• C08ORGANIC MACROMOLECULAR COMPOUNDS; THEIR PREPARATION OR CHEMICAL WORKING-UP; COMPOSITIONS BASED THEREON
    • C08JWORKING-UP; GENERAL PROCESSES OF COMPOUNDING; AFTER-TREATMENT NOT COVERED BY SUBCLASSES C08B, C08C, C08F, C08G
    • C08J2433/00Characterised by the use of homopolymers or copolymers of compounds having one or more unsaturated aliphatic radicals, each having only one carbon-to-carbon double bond, and only one being terminated by only one carboxyl radical, or of salts, anhydrides, esters, amides, imides, or nitriles thereof; Derivatives of such polymers

Abstract

A heat-resistant film includes a film substrate and a heat-resistant slip layer. The heat-resistant slip layer is disposed on one surface of the film substrate and contains a binder and a slip additive, which is a higher fatty acid metal salt composition containing a free higher fatty acid in an amount of 3 to 30wt% and a metal salt of a higher fatty acid. With this heat-resistant film, a good heat-resistivity and slipperiness are obtained even when the slip additive is contained in the heat-resistant slip layer in relatively small amounts. The slip additive improves the solution stability of the coating composition used to form the heat-resistant slip layer. Preferably, the free higher fatty acid is stearic acid and the metal salt of higher fatty acid is aluminum stearate.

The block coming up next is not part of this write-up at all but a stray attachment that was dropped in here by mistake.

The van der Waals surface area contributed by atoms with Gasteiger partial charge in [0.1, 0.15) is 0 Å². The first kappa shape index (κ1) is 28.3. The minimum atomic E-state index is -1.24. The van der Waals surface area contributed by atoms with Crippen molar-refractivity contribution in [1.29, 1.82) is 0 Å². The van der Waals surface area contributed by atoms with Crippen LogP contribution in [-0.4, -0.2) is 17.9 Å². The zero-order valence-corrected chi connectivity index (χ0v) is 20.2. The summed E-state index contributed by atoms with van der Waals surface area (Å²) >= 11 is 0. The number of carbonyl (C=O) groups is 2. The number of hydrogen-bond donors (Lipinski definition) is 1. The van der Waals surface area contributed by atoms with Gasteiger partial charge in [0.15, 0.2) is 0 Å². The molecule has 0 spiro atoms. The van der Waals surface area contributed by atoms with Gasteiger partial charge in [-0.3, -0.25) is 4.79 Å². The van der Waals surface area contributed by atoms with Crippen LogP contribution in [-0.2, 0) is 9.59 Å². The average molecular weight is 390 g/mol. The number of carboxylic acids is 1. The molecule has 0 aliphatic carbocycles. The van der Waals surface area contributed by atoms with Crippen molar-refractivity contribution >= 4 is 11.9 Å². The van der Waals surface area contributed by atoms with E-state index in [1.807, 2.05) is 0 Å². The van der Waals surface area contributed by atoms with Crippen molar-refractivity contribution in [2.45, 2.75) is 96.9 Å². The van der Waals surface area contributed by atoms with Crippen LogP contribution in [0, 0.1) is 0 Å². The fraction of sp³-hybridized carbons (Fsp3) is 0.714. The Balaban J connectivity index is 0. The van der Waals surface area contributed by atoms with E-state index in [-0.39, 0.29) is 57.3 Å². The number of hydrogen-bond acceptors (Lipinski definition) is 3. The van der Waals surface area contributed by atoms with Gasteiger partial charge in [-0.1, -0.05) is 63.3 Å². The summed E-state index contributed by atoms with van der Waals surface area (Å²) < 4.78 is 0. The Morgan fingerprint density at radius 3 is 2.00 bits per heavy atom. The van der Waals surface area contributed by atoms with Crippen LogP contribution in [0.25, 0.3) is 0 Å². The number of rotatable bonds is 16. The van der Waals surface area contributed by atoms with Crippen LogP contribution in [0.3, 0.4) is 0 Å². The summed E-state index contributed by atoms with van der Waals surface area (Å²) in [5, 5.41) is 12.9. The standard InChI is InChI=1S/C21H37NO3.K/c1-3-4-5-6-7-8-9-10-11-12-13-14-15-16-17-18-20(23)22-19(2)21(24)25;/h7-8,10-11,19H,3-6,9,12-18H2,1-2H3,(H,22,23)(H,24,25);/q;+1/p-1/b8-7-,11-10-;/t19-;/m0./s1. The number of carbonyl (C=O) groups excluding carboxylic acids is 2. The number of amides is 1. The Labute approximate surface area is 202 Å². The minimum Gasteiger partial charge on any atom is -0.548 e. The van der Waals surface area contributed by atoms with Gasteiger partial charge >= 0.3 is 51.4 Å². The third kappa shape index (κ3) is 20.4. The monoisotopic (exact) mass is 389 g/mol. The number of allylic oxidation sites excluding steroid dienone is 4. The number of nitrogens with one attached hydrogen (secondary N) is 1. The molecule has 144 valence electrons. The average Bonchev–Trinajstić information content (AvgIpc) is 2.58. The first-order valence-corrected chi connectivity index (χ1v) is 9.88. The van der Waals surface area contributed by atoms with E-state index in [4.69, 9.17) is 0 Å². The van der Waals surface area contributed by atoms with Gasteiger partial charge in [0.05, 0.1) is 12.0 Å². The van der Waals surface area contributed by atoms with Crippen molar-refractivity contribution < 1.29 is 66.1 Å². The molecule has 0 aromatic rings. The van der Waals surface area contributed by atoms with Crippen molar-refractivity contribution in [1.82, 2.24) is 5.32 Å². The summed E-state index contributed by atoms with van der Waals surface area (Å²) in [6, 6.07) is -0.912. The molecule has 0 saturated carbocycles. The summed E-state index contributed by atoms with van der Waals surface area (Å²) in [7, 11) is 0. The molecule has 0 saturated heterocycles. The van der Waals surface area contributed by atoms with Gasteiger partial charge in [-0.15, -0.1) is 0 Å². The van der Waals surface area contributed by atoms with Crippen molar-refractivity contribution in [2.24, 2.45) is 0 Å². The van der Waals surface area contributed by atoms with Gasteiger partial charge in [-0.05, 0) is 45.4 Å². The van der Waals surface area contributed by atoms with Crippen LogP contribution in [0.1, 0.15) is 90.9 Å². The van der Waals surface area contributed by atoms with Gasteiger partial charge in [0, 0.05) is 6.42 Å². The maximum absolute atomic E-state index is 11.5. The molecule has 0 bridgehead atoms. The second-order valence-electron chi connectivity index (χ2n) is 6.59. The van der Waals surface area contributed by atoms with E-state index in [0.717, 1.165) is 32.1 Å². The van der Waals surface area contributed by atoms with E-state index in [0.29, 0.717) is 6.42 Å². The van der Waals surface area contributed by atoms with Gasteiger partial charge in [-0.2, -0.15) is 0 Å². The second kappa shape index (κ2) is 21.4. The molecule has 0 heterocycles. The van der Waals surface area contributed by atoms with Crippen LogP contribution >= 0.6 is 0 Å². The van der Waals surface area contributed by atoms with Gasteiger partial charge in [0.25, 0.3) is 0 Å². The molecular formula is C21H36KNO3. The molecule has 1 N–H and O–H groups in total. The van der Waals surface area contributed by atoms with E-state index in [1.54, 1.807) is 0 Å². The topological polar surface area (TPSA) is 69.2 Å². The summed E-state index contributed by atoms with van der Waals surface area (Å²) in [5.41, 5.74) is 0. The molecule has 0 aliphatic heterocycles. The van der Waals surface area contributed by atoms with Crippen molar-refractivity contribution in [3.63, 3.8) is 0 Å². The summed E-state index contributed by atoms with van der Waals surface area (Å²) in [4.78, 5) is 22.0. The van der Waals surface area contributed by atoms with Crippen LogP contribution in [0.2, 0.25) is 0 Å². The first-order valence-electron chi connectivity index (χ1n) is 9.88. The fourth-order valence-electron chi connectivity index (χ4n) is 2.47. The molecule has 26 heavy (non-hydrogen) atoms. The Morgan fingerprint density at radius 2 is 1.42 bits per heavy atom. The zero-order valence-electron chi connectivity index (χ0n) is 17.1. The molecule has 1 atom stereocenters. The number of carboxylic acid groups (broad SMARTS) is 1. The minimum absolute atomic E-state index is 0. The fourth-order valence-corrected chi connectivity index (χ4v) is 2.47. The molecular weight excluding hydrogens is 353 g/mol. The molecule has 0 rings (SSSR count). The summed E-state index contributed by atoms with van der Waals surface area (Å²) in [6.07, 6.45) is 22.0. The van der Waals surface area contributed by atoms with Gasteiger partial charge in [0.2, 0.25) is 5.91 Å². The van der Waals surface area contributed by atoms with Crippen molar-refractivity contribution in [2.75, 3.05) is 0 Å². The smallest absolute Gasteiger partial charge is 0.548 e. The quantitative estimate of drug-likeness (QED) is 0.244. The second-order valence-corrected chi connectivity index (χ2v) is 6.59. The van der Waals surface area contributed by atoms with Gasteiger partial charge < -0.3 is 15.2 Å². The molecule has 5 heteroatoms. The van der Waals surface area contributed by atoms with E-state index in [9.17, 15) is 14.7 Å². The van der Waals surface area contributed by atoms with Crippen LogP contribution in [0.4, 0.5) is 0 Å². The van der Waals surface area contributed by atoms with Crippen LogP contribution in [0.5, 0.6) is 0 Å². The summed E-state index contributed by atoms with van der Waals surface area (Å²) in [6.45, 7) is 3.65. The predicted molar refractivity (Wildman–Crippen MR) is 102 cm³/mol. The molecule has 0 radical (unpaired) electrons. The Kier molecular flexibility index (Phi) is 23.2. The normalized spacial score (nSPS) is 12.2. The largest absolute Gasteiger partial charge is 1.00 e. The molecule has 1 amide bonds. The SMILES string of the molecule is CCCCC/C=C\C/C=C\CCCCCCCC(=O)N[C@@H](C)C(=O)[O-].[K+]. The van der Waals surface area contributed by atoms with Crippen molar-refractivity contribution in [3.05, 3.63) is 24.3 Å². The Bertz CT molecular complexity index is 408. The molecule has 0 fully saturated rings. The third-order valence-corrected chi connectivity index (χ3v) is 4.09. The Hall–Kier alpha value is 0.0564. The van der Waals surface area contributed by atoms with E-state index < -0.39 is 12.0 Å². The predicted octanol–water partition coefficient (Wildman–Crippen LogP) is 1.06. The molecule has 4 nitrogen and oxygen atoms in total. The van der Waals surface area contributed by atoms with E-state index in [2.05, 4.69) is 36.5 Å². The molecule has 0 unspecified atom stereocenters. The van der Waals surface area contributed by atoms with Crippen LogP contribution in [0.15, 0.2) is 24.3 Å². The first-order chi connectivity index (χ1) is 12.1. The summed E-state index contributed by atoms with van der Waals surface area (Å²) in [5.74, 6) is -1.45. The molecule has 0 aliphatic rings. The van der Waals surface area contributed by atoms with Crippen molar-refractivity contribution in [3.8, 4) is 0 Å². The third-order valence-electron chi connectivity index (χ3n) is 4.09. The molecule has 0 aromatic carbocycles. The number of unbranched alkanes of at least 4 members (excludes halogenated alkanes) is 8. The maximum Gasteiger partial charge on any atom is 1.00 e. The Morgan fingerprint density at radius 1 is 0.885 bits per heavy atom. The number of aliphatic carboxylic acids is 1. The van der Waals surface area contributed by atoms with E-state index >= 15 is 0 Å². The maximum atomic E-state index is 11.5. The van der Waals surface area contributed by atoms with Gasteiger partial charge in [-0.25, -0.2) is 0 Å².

Description

    BACKGROUND OF THE INVENTION 1. Field of the Invention
  • The present invention relates to heat-resistant film suitable for use as thermal transfer recording medium such as thermal transfer ink ribbons.
  • 2. Description of the Related Art
  • Ink ribbons for use with thermal dye-sublimation printers and thermal wax printers generally include a heat-resistant film, composed of film substrate, such as polyester film, and a heat-resistant slip layer disposed on one surface of the film substrate, and an ink layer disposed on the other surface of the film substrate. Heat-resistant slip layers are generally produced by dispersing a slip additive in a binder and shaping the binder into a film.
  • For example, one type of heat-resistant slip layer (1) is shown in Japanese Patent No. 2521885 in which a coating composition is used to form the film that serves as the heat-resistant slip layer. The coating composition contains a material, such as a polyethylene wax or a higher fatty acid amide, that acts as a slip additive or a parting agent when heat-melted in an amount of 10 to 100 parts by weight with respect to 100 parts by weight of a thermoplastic resin binder.